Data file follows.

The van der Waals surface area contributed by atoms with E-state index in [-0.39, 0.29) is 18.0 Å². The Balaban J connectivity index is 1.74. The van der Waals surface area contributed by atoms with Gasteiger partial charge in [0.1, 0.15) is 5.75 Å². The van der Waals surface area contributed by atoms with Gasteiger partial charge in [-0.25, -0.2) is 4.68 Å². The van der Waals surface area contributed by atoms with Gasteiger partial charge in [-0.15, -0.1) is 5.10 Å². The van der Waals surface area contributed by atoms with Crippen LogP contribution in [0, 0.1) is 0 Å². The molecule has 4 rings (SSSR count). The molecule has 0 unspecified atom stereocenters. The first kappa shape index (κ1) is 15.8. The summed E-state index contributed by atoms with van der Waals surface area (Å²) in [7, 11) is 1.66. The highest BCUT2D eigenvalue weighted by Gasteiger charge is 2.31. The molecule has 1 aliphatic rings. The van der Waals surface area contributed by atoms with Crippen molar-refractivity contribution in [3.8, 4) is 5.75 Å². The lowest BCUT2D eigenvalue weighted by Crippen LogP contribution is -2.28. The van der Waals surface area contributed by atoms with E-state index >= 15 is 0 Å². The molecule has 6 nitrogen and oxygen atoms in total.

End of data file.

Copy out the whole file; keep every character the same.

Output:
The van der Waals surface area contributed by atoms with E-state index in [-0.39, 0.29) is 18.0 Å². The Balaban J connectivity index is 1.74. The van der Waals surface area contributed by atoms with Gasteiger partial charge in [0.1, 0.15) is 5.75 Å². The van der Waals surface area contributed by atoms with Gasteiger partial charge in [-0.25, -0.2) is 4.68 Å². The van der Waals surface area contributed by atoms with Gasteiger partial charge in [-0.15, -0.1) is 5.10 Å². The van der Waals surface area contributed by atoms with Crippen LogP contribution in [0, 0.1) is 0 Å². The molecule has 4 rings (SSSR count). The molecule has 0 unspecified atom stereocenters. The first kappa shape index (κ1) is 15.8. The summed E-state index contributed by atoms with van der Waals surface area (Å²) in [7, 11) is 1.66. The highest BCUT2D eigenvalue weighted by Gasteiger charge is 2.31. The molecule has 1 aliphatic rings. The van der Waals surface area contributed by atoms with Crippen molar-refractivity contribution in [3.8, 4) is 5.75 Å². The lowest BCUT2D eigenvalue weighted by Crippen LogP contribution is -2.28. The van der Waals surface area contributed by atoms with E-state index >= 15 is 0 Å². The molecule has 6 nitrogen and oxygen atoms in total.